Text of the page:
Following on from the NTMA’s slidefest from a few days ago, here’s an interesting set of presentations that have just been released (apparently without a press release explaining who they were originally presented to but I think you can guess). There are presentations on Mortgage Arrears, SME Lending, Deleveraging, Funding, and a Banking Report Card. Enjoy.
The draft of the new personal insolvency bill is available here.
The latest European Commission report on Ireland is available here. Lots of interesting stuff in it. One bit that caught my eye is a discussion of an internal report prepared by the Central Bank
A second report covering the use of certain types of credit limits, from a prudential point of view, is at an early stage of development. This would take under consideration policy tools including Mortgage Insurance Guarantees and Loan-to-Value (LTV) limits, as well as potentially fixing all interest rates for certain products such as mortgages.
It’s not obvious to me that banning variable rate mortgages is a good idea, either from the point of view of consumers or from the point of view of international financial institions considering coming into Ireland to offer mortgages. While fixed-rate mortgages do offer increased stability, the premium required is quite large so that financing costs would be higher on average (and house prices probably that bit lower as a result).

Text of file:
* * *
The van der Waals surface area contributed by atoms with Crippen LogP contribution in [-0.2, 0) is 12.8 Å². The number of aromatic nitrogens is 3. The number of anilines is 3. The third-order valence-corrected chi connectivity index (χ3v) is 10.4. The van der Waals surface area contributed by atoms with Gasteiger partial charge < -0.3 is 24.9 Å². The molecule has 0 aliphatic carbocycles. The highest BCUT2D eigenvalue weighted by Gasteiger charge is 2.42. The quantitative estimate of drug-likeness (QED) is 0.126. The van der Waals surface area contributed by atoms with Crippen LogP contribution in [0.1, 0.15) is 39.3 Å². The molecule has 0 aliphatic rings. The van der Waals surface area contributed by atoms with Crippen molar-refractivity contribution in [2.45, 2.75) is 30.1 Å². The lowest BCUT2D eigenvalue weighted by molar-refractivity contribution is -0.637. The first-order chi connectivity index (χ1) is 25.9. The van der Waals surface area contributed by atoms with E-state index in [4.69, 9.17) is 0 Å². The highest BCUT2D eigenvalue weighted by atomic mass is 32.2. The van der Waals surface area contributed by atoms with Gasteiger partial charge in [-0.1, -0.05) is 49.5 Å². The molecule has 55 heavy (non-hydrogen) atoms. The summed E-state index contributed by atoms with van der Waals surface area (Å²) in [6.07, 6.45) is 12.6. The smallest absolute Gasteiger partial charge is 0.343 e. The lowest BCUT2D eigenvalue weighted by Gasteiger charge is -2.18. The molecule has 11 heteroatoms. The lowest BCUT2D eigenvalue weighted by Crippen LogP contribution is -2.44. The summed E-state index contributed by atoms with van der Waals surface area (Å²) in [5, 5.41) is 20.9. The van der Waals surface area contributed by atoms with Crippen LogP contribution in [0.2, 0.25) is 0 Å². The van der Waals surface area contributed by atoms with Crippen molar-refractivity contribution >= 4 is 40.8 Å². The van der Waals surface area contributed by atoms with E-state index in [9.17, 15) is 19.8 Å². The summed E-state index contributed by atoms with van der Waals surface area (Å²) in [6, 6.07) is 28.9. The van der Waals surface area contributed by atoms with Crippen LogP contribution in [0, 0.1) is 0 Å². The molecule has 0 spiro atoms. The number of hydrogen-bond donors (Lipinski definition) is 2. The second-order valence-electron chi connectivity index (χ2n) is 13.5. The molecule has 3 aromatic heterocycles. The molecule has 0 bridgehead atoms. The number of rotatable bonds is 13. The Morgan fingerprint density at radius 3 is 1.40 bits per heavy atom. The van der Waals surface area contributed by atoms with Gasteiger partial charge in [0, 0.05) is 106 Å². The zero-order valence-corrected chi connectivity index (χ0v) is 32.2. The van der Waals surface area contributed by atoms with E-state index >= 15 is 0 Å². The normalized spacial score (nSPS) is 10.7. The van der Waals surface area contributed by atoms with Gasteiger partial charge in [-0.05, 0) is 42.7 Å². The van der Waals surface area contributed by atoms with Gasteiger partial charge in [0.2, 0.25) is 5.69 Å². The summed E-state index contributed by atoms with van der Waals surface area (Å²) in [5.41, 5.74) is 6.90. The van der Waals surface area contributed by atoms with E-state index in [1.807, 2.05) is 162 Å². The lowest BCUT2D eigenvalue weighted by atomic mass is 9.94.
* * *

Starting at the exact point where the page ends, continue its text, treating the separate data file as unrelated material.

There are various reasons why fixed-rate mortgages are not common in Ireland or the UK (this 2004 report on the UK mortgage market by David Miles discusses this issue in detail). But banning variable rate mortgages seems to be an extreme proposal.
The Central Bank have been publishing data on mortgage arrears for some time now. On Friday, the Bank released some very useful additional analysis in the form of a paper by Anne McGuinness (press release here.) The paper provides new information on the extent of negative equity and also on buy-to-let mortgages, which are not covered in the Bank’s usual quarterly arrears figures.